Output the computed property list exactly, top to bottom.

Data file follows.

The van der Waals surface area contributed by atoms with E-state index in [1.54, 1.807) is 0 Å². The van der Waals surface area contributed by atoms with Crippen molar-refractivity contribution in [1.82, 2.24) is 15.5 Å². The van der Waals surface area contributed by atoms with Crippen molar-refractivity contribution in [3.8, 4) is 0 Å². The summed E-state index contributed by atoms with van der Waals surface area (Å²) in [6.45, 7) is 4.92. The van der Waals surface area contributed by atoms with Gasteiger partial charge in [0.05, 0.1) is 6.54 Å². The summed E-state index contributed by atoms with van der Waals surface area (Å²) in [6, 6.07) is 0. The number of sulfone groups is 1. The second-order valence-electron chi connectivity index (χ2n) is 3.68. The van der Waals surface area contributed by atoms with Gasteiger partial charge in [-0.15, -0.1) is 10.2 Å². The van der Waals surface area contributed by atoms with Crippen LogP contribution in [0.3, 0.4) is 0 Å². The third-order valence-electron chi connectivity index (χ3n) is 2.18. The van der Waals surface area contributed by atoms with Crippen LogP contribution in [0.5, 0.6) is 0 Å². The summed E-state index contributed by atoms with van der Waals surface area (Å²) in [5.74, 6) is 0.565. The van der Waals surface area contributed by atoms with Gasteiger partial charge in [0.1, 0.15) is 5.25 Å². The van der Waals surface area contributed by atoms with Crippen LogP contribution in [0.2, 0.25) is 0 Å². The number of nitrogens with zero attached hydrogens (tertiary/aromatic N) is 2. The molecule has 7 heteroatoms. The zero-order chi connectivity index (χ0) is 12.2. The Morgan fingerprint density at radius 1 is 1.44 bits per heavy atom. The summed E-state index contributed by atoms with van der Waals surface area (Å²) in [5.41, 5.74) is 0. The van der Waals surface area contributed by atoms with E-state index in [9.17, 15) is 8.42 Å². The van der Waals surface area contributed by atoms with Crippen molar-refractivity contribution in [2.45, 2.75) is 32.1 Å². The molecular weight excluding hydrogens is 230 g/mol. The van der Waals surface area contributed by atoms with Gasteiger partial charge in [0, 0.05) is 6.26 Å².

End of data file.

The van der Waals surface area contributed by atoms with E-state index in [1.54, 1.807) is 0 Å². The van der Waals surface area contributed by atoms with Crippen molar-refractivity contribution in [1.82, 2.24) is 15.5 Å². The van der Waals surface area contributed by atoms with Crippen molar-refractivity contribution in [3.8, 4) is 0 Å². The summed E-state index contributed by atoms with van der Waals surface area (Å²) in [6.45, 7) is 4.92. The van der Waals surface area contributed by atoms with Gasteiger partial charge in [0.05, 0.1) is 6.54 Å². The summed E-state index contributed by atoms with van der Waals surface area (Å²) in [6, 6.07) is 0. The number of sulfone groups is 1. The second-order valence-electron chi connectivity index (χ2n) is 3.68. The van der Waals surface area contributed by atoms with Gasteiger partial charge in [-0.15, -0.1) is 10.2 Å². The van der Waals surface area contributed by atoms with Crippen LogP contribution in [0.3, 0.4) is 0 Å². The third-order valence-electron chi connectivity index (χ3n) is 2.18. The van der Waals surface area contributed by atoms with Crippen LogP contribution in [0.5, 0.6) is 0 Å². The summed E-state index contributed by atoms with van der Waals surface area (Å²) in [5.74, 6) is 0.565. The van der Waals surface area contributed by atoms with Gasteiger partial charge in [0.1, 0.15) is 5.25 Å². The van der Waals surface area contributed by atoms with Crippen LogP contribution in [0.2, 0.25) is 0 Å². The number of nitrogens with zero attached hydrogens (tertiary/aromatic N) is 2. The molecule has 7 heteroatoms. The zero-order chi connectivity index (χ0) is 12.2. The Morgan fingerprint density at radius 1 is 1.44 bits per heavy atom. The summed E-state index contributed by atoms with van der Waals surface area (Å²) in [5.41, 5.74) is 0. The van der Waals surface area contributed by atoms with E-state index in [9.17, 15) is 8.42 Å². The van der Waals surface area contributed by atoms with Crippen molar-refractivity contribution in [2.45, 2.75) is 32.1 Å². The molecular weight excluding hydrogens is 230 g/mol. The van der Waals surface area contributed by atoms with Gasteiger partial charge in [0, 0.05) is 6.26 Å².